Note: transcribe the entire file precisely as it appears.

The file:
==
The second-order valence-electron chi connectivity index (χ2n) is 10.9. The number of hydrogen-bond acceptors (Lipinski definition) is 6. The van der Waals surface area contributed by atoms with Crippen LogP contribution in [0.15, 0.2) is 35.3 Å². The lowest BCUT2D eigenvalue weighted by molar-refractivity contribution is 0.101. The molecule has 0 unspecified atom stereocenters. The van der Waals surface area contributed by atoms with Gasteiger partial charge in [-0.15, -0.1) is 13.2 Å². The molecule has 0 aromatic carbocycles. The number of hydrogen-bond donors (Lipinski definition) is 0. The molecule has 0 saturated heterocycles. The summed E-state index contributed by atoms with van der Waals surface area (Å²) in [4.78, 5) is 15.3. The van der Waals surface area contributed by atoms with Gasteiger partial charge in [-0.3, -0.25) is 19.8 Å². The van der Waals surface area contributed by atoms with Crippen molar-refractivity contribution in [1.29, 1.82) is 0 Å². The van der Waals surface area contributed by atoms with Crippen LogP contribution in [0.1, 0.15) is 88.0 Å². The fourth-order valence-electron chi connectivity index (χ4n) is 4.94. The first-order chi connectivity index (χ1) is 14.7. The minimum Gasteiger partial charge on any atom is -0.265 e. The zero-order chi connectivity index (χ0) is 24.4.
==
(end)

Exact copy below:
The second-order valence-electron chi connectivity index (χ2n) is 10.9. The number of hydrogen-bond acceptors (Lipinski definition) is 6. The van der Waals surface area contributed by atoms with Crippen LogP contribution in [0.15, 0.2) is 35.3 Å². The lowest BCUT2D eigenvalue weighted by molar-refractivity contribution is 0.101. The molecule has 0 unspecified atom stereocenters. The van der Waals surface area contributed by atoms with Gasteiger partial charge in [-0.15, -0.1) is 13.2 Å². The molecule has 0 aromatic carbocycles. The number of hydrogen-bond donors (Lipinski definition) is 0. The molecule has 0 saturated heterocycles. The summed E-state index contributed by atoms with van der Waals surface area (Å²) in [4.78, 5) is 15.3. The van der Waals surface area contributed by atoms with Gasteiger partial charge in [-0.3, -0.25) is 19.8 Å². The van der Waals surface area contributed by atoms with Crippen molar-refractivity contribution in [1.29, 1.82) is 0 Å². The van der Waals surface area contributed by atoms with Crippen LogP contribution in [0.1, 0.15) is 88.0 Å². The fourth-order valence-electron chi connectivity index (χ4n) is 4.94. The first-order chi connectivity index (χ1) is 14.7. The minimum Gasteiger partial charge on any atom is -0.265 e. The zero-order chi connectivity index (χ0) is 24.4.